CO2 Storage

Written by Semere Solomon

(A PDF version of this fact sheet can be downloaded from the box to the right)

The technology for CO2 storage has been in use in several places since 1970s. Experience with CO2 storage projects world wide proves that CO2 can be stored safely without leakages. At present there are no technical barriers that hinder full scale implementation of geological storage of CO2. What is needed to realize this technology is the establishment of an internationally agreed regulatory framework that can govern its deployment.

CCS is a good and viable option for reducing CO2-emissions because it can be implemented on a large scale [1]. If CCS is fully implemented there is a potential of capturing and storing 236 billion tons of CO2 globally by 2050 [2]. This corresponds to a 33 % reduction in global CO2 emissions in 2050 compared to today’s emission levels. In order to have a significant effect on atmospheric concentrations of CO2, storage reservoirs would have to be large relative to annual emissions.

Possible storage sites

Geological storage of CO2 can be undertaken in a variety of geological settings in sedimentary basins. Sedimentary basins are depressions or areas of subsidence with infillings of sediments either offshore or onshore. Within these basins, oil fields, depleted gas fields, deep coal seams and saline formations are all possible storage formations (Figure 1). Other geological formations which may serve as storage sites include caverns, basalt and organic-rich shales. In general, geological storage sites should have: (1) adequate capacity and injectivity, (2) a satisfactory sealing caprock that is a rock (e.g. clay stone or shale) that prevents from escaping the gas to the surface and (3) a sufficiently stable geological environment.

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Adequate porosity and thickness (for storage capacity) and permeability (for injectivity) are critical. The storage formation should be capped by extensive confining units (such as shale, salt or anhydrite beds) to ensure that CO2 does not escape into overlying, shallower rock units and ultimately to the surface. Extensively faulted and fractured sedimentary basins or parts thereof, particularly in seismically active areas, require careful characterization to be good candidates for CO2 storage.

Geological storage of CO2 requires compression of CO2 to allow injection. This is done by compressing the CO2 to a dense fluid state known as ‘supercritical’. This supercritical state is achieved by exposing the CO2 to temperatures higher than 31.1o C and pressure greater than 73.9 bars. The density of CO2 will increase with depth, until about 800 metres or greater, where the injected CO2 will be in a dense supercritical state. Estimates of global storage capacity indicate that 675 – 900 Giga tonnes CO2 (GtCO2) can be stored in oil and gas fields, 3 – 200 Gt CO2 in unminable coal seams and 1000 – 10000 GtCO2 in deep saline formations [1]. This means that the storage capacity for CO2 in geological formations is much higher than the global annual CO2 emissions, which were 26 GtCO2 annually in 2004 [3].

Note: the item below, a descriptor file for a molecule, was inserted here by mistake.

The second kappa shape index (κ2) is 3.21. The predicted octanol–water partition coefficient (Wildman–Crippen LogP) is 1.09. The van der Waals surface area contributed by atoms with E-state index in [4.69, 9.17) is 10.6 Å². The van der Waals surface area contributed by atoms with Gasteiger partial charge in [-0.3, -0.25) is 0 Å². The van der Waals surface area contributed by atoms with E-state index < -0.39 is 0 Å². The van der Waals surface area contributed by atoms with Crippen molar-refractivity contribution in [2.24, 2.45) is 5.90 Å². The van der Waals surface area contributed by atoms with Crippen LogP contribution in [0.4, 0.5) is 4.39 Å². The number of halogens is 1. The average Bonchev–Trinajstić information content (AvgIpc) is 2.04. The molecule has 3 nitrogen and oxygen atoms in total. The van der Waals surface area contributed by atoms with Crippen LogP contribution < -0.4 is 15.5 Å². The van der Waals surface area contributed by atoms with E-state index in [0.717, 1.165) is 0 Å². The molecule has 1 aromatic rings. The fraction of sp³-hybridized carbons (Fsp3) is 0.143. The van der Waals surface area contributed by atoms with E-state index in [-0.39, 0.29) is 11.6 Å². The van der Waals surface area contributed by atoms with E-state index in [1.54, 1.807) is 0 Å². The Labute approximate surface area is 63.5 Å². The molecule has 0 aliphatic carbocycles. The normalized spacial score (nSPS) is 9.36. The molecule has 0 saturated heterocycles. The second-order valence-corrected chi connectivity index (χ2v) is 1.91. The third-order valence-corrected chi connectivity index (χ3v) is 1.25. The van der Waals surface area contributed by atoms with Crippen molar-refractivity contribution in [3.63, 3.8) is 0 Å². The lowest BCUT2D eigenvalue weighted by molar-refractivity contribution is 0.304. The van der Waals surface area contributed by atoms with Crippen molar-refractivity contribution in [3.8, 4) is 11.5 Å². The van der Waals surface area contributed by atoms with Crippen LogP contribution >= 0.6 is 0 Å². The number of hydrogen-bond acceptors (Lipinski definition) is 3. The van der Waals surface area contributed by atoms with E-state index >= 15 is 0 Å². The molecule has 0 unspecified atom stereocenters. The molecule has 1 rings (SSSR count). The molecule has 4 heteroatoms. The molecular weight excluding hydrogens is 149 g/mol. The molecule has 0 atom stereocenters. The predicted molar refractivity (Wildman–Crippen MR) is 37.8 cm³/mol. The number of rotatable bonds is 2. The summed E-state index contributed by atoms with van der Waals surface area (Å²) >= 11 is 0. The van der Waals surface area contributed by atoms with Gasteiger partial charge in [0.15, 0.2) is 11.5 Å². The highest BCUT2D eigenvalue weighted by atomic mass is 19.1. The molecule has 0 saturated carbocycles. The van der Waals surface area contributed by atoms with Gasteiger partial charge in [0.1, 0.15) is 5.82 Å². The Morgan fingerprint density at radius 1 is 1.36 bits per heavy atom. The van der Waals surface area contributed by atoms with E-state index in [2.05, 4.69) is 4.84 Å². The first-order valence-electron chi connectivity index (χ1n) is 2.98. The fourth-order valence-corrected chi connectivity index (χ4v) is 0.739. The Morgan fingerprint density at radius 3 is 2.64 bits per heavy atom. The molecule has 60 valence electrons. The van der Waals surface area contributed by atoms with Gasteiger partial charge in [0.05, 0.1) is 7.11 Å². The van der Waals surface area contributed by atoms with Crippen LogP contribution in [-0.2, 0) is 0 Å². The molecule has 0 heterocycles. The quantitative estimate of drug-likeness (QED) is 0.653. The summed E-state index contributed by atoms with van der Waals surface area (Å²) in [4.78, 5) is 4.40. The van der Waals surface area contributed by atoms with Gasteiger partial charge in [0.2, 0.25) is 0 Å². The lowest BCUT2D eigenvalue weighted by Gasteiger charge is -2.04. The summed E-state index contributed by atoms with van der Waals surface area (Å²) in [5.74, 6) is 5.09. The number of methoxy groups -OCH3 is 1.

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Ongoing activities/projects

CO2 injection and/or storage in geological formations has been practiced since early 1970s. Information and experience gained from these projects, which include a large number of existing enhanced oil recovery projects, acid gas projects, industrial analogues and underground natural gas storage projects, provide additional indications that CO2 can be safely injected and stored at well-characterized and properly managed sites for very long periods of time (hundreds to thousands of years) (Figure 2). The offshore gas field Sleipner, in the middle of the North Sea (Figure 2), has been injecting 1 million ton CO2 per year since 1996. This is a commercial scale project, which involves several different actors, is a good example of CO2 storage in deep saline aquifers [4].

Storage mechanisms

At depths below about 800–1000 m, CO2 has a liquid-like density that provides the potential for underground storage in the pore spaces of sedimentary rocks. CO2 can be trapped underground by various storage mechanisms, such as:

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  1. Trapping below an impermeable, confining layer or caprock (Structural and stratigraphic trapping)
  2. The CO2 is retained or adhered on the surfaces of the pore spaces of the storage formation so that it becomes contained as immobile phase (Residual CO2 trapping)
  3. Dissolved in the fluids contained in the pore spaces of the formation (Solubility trapping), and